A titan duo of musicians come together for a recording on Douglas’ own label that pays homage in part to the compositions of Wayne Shorter, yet in terms of style, has all the feel of a retrospective re-examination of the early duets between Ornette Coleman and Don Cherry on both the Contemporary and Atlantic labels. On this particular recording, Joe Lovano also performs on G mezzo soprano saxophone as well as tenor. In fact, the co-leaders are the authors of no less than five compositions a piece, but it those two Shorter covers that dominate proceedings here. The title track of a historic mid-1960s Wayne Shorter Blue Note album ‘Juju’, is actually performed with a freer and looser sound than on the original and starts with a drum solo (indeed throughout the intros are anything but conventional), and builds up a head of steam, with a meaty solo from Lovano. By contrast, ‘Fe Fi Fo Fum’, from this writer’s all-time favourite Shorter 1965 recording, ‘Speak No Evil’, is far closer in approach to the original, with saxophonist and trumpeter stating the theme in tandem, the music taken at a more sedate pace, and some deft work on rim drums by Joey Baron. This line-up incidentally first performed together live at the Monterrey Jazz Festival and operate extremely well as a tight quintet.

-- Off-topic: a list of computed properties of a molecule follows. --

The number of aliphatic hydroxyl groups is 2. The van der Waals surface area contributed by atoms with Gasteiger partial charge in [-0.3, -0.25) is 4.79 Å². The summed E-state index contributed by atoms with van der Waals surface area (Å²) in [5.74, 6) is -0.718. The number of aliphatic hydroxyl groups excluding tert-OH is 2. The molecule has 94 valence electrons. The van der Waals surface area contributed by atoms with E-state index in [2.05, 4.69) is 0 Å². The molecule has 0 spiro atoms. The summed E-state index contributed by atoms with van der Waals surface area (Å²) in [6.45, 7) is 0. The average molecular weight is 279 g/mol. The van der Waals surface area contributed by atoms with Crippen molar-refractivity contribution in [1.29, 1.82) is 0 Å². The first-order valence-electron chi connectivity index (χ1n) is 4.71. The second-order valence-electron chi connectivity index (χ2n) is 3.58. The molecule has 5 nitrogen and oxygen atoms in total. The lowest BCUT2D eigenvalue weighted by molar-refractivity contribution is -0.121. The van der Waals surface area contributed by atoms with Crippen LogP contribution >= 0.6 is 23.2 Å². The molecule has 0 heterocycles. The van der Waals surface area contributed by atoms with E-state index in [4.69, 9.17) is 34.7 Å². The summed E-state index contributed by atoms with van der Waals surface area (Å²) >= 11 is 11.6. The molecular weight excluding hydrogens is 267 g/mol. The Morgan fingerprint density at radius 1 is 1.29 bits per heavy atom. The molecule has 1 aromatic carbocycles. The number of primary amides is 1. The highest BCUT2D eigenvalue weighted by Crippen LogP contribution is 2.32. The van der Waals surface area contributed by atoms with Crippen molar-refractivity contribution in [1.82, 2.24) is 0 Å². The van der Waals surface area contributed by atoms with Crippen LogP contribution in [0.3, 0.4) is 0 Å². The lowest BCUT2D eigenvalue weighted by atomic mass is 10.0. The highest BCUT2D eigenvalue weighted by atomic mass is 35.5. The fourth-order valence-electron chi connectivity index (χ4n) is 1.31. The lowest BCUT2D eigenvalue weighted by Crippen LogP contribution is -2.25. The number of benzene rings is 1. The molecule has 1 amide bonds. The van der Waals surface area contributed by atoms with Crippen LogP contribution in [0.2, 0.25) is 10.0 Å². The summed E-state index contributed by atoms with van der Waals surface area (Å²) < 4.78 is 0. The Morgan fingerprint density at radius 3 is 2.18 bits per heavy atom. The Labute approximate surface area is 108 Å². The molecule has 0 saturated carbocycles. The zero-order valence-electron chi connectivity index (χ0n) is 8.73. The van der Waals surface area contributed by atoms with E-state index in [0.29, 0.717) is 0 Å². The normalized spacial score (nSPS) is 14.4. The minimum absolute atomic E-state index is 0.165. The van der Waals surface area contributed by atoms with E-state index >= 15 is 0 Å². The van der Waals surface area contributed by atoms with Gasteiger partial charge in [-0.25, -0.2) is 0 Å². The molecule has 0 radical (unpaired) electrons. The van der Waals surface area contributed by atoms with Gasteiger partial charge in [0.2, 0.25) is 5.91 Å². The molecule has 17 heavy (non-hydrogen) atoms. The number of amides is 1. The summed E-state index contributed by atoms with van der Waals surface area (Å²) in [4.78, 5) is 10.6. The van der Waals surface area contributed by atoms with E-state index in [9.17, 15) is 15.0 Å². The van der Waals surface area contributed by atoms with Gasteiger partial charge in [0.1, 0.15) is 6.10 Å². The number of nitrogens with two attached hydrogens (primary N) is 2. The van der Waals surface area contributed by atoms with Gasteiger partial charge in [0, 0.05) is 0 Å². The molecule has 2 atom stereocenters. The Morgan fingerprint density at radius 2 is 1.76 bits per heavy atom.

Of the originals, it is the pieces by Douglas that impress most of all, as illustrated on the title track, a reflective ballad that in its motif borrows from Coltrane’s ‘Naima’, and with a lovely classical touch on the piano by Lawrence Fields. Piano and trumpet work in unison on the excellent Douglas composed, ‘Libra’, which commences this time with a piano intro. On Lovano’s ‘Full Moon’, the duo reproduce that early Ornette-Don duet work, while on ‘Full Sun’ there is a strong hint of hard bop and a bass solo from Linda May Han Oh. For fans of freer form, the duet are on all-out attack on ‘Dream State’, with Fields engaging in some tasty mid-1960s Hancock-esque musings. In general, there is plenty of space in which musicians can operate independently, and the music is never formulaic. Arguably, Lovano’s strongest composition is reserved for ‘The Corner Tavern’, which has an infectious Latin vamp on piano. While at times the stylistic tribute to Cherry and Coleman is taken a little too far on occasion for these ears with simultaneous improvisation that could have been reduced to fewer examples, this is still a fine album to behold and the accompanying soloing by bassist, pianist and drummer are of an extremely high standard and inventive. Fans of a looser and more radical sound will undoubtedly find their musical nirvana here.